Jeremy: As I said, the initial stages of this journey had me lose my senses so I was only in a feeling-mind state. Even feeling is not quite the right word as I couldn’t feel physically anything, but I could still think. But these thoughts had no vision. And even when I went to hell, it was a feeling-mind state rather than some place to be looked at. I didn’t see shit, I was shit. But when hell dissolved as the illusion it actually was and is, I then “saw” and on reflection later, what I saw was similar to other recorded NDEs. I was in motion through a tunnel of cloud like substance and to my right and left were vague statue-like cloud beings more like cloud monoliths and I wondered who they were – my dead relatives? Thoughts forms of people alive? Ghosts? They never became defined but I knew they were beings there that meant me no ill will. I even felt in the fuzziness they were aware of me.
Henri: Is that what you thought you would see?
Jeremy: Not believing in heaven or hell, I had no thoughts about seeing something after dying. I do understand though how others on these experiences see images that they have grown up with, so a Christian may see Jesus, his or her image of Jesus, and a Muslim see Fatima, and a child see a rainbow horse. These images that we have in our lives precondition us in the transitions into the other realms. They are like illusory guides who greet us.
Henri: How did you know what to do to come back and how did you do it?
Jeremy: I did not come back through my own will. During my experience, I was challenged continually to let go, and did let go, to the point that I was a passenger on a whirlwind ride that I had no control over. And the last of the many stages I went through was the contraction of infinite galactic space into nothingness. And it was perfect. And then, again not from my will, I had no will by then, just pure blissful surrender. When I surrender to the infinite and then it contracted into nothingness that was an end of my awareness and then there was a snap of consciousness returning and like a movie playing high speed in reverse I returned through the cosmos to the solar system to earth to the Malibu Mountains of California, to the being lying on the ground next to the sweat lodge, to my former self.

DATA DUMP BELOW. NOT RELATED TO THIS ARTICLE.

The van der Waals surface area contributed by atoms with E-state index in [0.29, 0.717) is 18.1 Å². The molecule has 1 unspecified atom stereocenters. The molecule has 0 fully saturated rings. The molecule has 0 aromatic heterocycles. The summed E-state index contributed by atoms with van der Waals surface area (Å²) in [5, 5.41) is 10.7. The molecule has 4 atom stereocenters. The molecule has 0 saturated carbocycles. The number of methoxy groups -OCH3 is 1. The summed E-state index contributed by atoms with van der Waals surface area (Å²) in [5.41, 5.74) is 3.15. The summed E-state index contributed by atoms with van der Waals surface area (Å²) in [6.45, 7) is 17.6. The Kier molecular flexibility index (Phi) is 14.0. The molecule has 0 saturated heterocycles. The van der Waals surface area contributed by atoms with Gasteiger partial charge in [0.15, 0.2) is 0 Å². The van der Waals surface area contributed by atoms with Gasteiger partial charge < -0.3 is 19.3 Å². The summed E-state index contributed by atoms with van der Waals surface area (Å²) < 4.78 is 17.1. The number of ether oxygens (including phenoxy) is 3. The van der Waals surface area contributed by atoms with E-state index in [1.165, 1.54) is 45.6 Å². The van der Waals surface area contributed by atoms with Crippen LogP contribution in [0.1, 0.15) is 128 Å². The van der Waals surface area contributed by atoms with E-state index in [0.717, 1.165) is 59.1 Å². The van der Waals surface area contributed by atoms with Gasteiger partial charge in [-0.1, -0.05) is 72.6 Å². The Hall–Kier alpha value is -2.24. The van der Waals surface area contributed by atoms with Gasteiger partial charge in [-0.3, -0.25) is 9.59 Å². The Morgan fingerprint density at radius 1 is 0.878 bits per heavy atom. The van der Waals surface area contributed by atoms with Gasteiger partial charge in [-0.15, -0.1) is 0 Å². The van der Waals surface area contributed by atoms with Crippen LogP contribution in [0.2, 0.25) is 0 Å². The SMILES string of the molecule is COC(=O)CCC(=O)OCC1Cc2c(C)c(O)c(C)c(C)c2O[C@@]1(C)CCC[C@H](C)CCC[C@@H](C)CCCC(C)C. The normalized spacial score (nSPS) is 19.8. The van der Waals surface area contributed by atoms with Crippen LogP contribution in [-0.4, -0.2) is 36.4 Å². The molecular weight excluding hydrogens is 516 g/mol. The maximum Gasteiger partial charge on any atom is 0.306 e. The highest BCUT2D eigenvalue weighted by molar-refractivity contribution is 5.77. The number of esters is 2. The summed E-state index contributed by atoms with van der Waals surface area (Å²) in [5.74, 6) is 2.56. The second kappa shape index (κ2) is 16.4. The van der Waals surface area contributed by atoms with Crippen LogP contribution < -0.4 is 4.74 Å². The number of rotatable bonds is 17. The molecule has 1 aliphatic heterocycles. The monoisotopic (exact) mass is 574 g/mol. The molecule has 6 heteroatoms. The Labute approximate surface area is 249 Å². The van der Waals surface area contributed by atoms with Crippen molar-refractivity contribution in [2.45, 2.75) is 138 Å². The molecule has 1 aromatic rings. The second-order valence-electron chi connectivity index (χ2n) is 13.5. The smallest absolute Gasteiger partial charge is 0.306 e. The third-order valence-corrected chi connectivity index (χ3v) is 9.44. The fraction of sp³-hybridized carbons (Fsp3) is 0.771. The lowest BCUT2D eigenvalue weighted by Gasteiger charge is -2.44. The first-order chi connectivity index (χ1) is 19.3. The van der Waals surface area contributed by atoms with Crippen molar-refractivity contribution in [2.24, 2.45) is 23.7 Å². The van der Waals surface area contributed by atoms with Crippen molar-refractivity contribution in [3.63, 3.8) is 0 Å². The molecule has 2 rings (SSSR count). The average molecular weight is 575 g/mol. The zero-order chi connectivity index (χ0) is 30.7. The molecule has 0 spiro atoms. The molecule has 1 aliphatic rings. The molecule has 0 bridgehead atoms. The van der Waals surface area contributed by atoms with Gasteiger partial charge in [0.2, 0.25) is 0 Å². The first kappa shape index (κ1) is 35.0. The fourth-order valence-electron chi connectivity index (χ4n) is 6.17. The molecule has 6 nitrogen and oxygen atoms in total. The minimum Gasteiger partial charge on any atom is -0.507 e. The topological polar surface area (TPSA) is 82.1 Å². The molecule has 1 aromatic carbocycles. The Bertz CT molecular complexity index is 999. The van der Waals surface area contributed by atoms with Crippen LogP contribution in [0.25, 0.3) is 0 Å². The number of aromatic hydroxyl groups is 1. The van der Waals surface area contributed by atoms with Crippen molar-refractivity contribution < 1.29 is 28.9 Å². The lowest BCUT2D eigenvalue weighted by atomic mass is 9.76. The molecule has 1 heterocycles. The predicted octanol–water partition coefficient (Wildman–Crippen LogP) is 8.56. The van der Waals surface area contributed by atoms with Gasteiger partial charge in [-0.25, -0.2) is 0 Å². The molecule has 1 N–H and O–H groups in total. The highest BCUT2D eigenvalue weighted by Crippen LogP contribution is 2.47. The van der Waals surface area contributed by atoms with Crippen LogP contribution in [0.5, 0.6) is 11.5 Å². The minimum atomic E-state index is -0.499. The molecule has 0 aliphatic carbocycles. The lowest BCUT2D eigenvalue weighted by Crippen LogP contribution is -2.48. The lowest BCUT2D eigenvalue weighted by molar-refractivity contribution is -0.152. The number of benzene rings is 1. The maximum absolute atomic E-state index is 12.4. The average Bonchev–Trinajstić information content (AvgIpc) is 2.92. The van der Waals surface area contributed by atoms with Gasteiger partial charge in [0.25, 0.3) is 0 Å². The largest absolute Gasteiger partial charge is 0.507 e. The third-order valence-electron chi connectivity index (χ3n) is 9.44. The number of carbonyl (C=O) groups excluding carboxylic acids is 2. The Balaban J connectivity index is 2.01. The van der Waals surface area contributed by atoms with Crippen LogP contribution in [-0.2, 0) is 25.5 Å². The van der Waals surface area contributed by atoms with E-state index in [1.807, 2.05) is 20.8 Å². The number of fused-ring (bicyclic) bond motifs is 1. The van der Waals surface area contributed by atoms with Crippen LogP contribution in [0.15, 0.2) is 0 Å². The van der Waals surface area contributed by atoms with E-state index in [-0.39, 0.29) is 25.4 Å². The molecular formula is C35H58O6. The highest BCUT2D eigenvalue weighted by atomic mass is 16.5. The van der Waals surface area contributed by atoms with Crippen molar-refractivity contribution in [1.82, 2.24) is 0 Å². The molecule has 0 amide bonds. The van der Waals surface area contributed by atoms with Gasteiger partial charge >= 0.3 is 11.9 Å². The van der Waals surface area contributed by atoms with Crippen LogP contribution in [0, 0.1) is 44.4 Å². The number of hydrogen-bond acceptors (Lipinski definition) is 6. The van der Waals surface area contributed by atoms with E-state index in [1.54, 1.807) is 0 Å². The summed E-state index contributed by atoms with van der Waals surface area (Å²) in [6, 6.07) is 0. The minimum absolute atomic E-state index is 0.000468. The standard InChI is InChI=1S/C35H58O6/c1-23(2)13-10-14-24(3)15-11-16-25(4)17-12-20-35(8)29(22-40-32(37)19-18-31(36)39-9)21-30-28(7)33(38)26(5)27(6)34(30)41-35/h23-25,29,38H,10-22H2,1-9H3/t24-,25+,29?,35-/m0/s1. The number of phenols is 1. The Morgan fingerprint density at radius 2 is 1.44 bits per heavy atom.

Henri: As a ghost, you know I have experienced death, only I didn't get the chance to come back. I was kaput. History, as far as my mortal life was concerned, but I found out that life does go on just in another form. If you had not come back, do you think you would be earthbound or heaven bound?
Jeremy: In this specific journey, as I went through its stages from loss of body, to hell and out of it, to loss of ego, to revelation of all time and history as one time and all illusion made up by the indefinable absolute Creator that I was a part of, to a final realization that I was about to become a celestial essence like a radiating star in the multitude of stars. There was no sense of an earth return at all.
Henri: Thank you so much for this interview, Jeremy. If someone wanted to get in touch with you, how should they do it?
Jeremy: Please visit the website – http://www.theneardeathandlifeofjeremykagan.com – and there is a drop down menu for messages. Looking forward to reading what others want to share directly with me.
Henri: Saving the best for last, your experiences are all in this wonderful book, MY DEATH: A PERSONAL GUIDEBOOK. Can you give us your Amazon link so that other mortals might want to purchase it?
Jeremy: Of course, and thanks in advance for taking the time to read and see the illustrated e-book. I purposely priced it at 2.99 so it could be affordable for almost anyone. I recommend downloading the PDF version from Balboa Press http://goo.gl/lES9Z and here is the Amazon link http://goo.gl/cPphfW
I thanked Jeremy profusely but as my materialization time was slipping away, I had to scram. Jeremy shook my hand again and walked back down the boardwalk from which he came. I had to marvel at the guy.
Watch him talk about his experiences: